By Chick Moorman and Thomas Haller
not fair" is a common childhood complaint. Parents hear it
all the time.
come I didn't get any? It's not fair."
"He got more than I did. It's not fair."
"You let her stay up later. That's not fair."
do you respond when your child tells you, "It's not fair?"
Do you race around attempting to make sure everything is perceived
as fair? Are you on guard to make sure that love, gifts, attention,
and privileges are doled out evenly in your family? If so, you just
might be doing your children a disservice. Here's why.
your children use "It's not fair" language they are assuming
the victim stance. They are activating a core belief that life should
be fair at all times and when it isn't, they feel unjustly treated.
reality, life is not fair. Two people can be speeding down the highway
and only one gets a ticket. Two people can be exposed to the same
virus and only one gets sick. The reality of life is that fairness
is not applied to everyone at all times. Life simply doesn't unfold
that way. To allow our children to expect otherwise is to set them
up for reoccurring disappointment and frustration.
"It's not fair" cry is an outgrowth of a faulty assumption
that all children should be treated equally. If you buy into that
myth, you set yourself up for constant complaints and hassles.
do not attempt to be equal and fair to all your children at all
times. If you do, you are setting yourself up for manipulation.
Once children know you are trying to be fair and attempting to set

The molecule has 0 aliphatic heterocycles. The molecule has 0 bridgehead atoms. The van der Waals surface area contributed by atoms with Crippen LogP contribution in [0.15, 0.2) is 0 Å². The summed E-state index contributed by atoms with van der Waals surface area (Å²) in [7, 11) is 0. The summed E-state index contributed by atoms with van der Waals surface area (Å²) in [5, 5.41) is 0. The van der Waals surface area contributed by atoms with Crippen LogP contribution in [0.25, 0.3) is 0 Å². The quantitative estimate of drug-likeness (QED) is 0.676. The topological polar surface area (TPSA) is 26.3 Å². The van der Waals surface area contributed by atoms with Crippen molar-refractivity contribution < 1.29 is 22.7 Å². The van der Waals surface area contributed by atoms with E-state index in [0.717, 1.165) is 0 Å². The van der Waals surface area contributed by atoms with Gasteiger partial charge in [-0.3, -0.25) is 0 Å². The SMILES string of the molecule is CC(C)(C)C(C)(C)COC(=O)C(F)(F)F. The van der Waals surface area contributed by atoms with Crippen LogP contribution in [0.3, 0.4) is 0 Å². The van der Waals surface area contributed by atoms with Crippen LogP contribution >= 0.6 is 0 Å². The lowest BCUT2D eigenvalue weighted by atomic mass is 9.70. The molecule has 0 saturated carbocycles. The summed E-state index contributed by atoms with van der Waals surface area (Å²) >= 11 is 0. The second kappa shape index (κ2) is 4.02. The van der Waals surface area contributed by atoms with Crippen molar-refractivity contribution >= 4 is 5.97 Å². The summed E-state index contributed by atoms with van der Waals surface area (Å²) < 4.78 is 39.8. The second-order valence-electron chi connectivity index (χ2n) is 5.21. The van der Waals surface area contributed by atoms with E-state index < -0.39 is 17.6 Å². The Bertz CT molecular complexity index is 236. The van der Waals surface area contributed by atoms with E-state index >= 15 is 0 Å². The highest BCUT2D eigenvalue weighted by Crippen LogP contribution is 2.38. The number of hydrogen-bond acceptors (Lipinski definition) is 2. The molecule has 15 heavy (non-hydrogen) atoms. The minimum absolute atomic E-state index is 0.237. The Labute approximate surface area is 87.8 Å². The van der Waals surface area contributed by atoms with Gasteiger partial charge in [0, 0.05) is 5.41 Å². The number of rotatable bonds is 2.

things up so everything looks even, they can then use your positive
intention to plead their case, manipulate you, and encourage you
to feel guilty.
to make things equal for children will cause a lot of pain for everyone
involved. Even if you managed to parcel everything out in equal
portions, those portions still won't look equal through the eyes
of your children.
for equity rather than equality. Equity means that all children
have comparable opportunities to be loved and appreciated and to
have their needs met. Equity does not mean that all children are
treated the same way. As you know, no two children are the same,
and there's no reasonable rationale for treating them as if they
example, your older child may wear glasses and your younger child
does not. If you treated them the same, both would have to wear
glasses. But the youngest one doesn't need glasses and the other
one does! Your youngest child, however, does need braces, while
the other one's teeth are perfectly straight. So the youngest child
gets braces. The other gets glasses. The only thing you need to
guarantee your children is that they will each have opportunities
to get their needs met.
a father we know bought his daughter a volleyball net, poles, and
brought nothing home for his son.
daughter asked, "What do I get these for?"
you're going to volleyball camp and trying to make the varsity this
year, I thought you might need these."
did you get Austin?"
isn't trying to make the varsity. Later, when he needs something,
he'll get it. Different people have different needs. Right now it
seemed like you needed these."
time you hear "That's not fair," explain to your children
that you're not attempting to treat them equally. Tell them, "Different
people have different needs." Say, "I address needs. I
don't try to be fair or make things even. Tell me what you need,
and we'll talk about seeing if we can make it happen for you."
means more than everyone doing the same thing the same way at the
same time. "Fair" means everyone getting what they need
when they need it.
Moorman and Thomas Haller are the authors of "The 10 Commitments:
Parenting with Purpose," ( available from Personal Power Press
at (toll-free) 877-360-1477, 10
and bookstores everywhere). They also publish FREE email newsletters,
one for parents and another for couples. Subscribe to one or both
at firstname.lastname@example.org. Visit www.chickmoorman.com